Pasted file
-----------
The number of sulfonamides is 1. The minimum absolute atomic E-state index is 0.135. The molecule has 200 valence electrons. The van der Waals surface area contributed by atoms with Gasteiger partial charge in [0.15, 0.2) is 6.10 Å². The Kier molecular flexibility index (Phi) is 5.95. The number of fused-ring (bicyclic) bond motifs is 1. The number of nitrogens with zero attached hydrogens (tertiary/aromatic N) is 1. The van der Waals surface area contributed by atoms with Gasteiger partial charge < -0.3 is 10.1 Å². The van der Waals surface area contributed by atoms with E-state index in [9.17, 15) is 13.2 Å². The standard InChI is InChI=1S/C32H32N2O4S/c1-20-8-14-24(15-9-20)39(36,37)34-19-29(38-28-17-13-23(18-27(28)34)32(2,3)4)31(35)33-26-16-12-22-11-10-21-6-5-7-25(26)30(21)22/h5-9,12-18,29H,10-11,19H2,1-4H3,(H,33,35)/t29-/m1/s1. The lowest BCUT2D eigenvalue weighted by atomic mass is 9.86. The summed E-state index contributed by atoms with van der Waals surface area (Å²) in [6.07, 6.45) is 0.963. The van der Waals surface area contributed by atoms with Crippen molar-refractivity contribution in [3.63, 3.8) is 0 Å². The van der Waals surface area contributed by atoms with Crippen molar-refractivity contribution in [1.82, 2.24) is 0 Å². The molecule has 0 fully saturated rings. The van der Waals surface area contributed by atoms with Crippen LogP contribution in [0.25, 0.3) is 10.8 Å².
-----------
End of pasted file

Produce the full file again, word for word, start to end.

The number of sulfonamides is 1. The minimum absolute atomic E-state index is 0.135. The molecule has 200 valence electrons. The van der Waals surface area contributed by atoms with Gasteiger partial charge in [0.15, 0.2) is 6.10 Å². The Kier molecular flexibility index (Phi) is 5.95. The number of fused-ring (bicyclic) bond motifs is 1. The number of nitrogens with zero attached hydrogens (tertiary/aromatic N) is 1. The van der Waals surface area contributed by atoms with Gasteiger partial charge < -0.3 is 10.1 Å². The van der Waals surface area contributed by atoms with E-state index in [9.17, 15) is 13.2 Å². The standard InChI is InChI=1S/C32H32N2O4S/c1-20-8-14-24(15-9-20)39(36,37)34-19-29(38-28-17-13-23(18-27(28)34)32(2,3)4)31(35)33-26-16-12-22-11-10-21-6-5-7-25(26)30(21)22/h5-9,12-18,29H,10-11,19H2,1-4H3,(H,33,35)/t29-/m1/s1. The lowest BCUT2D eigenvalue weighted by atomic mass is 9.86. The summed E-state index contributed by atoms with van der Waals surface area (Å²) in [6.07, 6.45) is 0.963. The van der Waals surface area contributed by atoms with Crippen molar-refractivity contribution in [3.63, 3.8) is 0 Å². The van der Waals surface area contributed by atoms with Crippen molar-refractivity contribution in [1.82, 2.24) is 0 Å². The molecule has 0 fully saturated rings. The van der Waals surface area contributed by atoms with Crippen LogP contribution in [0.25, 0.3) is 10.8 Å².